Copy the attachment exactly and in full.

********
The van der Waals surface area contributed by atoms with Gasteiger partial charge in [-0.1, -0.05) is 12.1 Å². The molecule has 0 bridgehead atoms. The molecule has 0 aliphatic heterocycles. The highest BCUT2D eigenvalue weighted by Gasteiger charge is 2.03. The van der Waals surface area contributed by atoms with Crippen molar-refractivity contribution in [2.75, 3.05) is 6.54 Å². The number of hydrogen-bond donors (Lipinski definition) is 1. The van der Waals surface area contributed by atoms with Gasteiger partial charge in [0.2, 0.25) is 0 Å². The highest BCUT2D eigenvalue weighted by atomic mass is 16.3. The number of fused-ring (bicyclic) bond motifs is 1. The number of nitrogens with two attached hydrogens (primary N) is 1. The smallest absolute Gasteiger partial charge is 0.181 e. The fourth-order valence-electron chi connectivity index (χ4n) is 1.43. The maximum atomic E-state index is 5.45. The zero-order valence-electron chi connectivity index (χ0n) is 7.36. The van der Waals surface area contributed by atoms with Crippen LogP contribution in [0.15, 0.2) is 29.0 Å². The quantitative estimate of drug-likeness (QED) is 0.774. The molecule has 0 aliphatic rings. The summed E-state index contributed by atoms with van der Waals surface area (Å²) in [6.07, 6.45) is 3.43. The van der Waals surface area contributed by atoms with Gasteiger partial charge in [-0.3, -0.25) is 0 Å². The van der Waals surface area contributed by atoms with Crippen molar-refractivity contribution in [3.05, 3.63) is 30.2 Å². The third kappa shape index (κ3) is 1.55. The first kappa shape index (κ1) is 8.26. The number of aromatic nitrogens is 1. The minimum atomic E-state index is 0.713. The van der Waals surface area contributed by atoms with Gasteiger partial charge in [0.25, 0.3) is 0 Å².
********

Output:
The van der Waals surface area contributed by atoms with Gasteiger partial charge in [-0.1, -0.05) is 12.1 Å². The molecule has 0 bridgehead atoms. The molecule has 0 aliphatic heterocycles. The highest BCUT2D eigenvalue weighted by Gasteiger charge is 2.03. The van der Waals surface area contributed by atoms with Crippen molar-refractivity contribution in [2.75, 3.05) is 6.54 Å². The number of hydrogen-bond donors (Lipinski definition) is 1. The van der Waals surface area contributed by atoms with Gasteiger partial charge in [0.2, 0.25) is 0 Å². The highest BCUT2D eigenvalue weighted by atomic mass is 16.3. The number of fused-ring (bicyclic) bond motifs is 1. The number of nitrogens with two attached hydrogens (primary N) is 1. The smallest absolute Gasteiger partial charge is 0.181 e. The fourth-order valence-electron chi connectivity index (χ4n) is 1.43. The maximum atomic E-state index is 5.45. The zero-order valence-electron chi connectivity index (χ0n) is 7.36. The van der Waals surface area contributed by atoms with Crippen LogP contribution in [0.15, 0.2) is 29.0 Å². The quantitative estimate of drug-likeness (QED) is 0.774. The molecule has 0 aliphatic rings. The summed E-state index contributed by atoms with van der Waals surface area (Å²) in [6.07, 6.45) is 3.43. The van der Waals surface area contributed by atoms with Gasteiger partial charge in [-0.3, -0.25) is 0 Å². The van der Waals surface area contributed by atoms with Crippen molar-refractivity contribution in [3.05, 3.63) is 30.2 Å². The third kappa shape index (κ3) is 1.55. The first kappa shape index (κ1) is 8.26. The number of aromatic nitrogens is 1. The minimum atomic E-state index is 0.713. The van der Waals surface area contributed by atoms with Gasteiger partial charge in [0.25, 0.3) is 0 Å².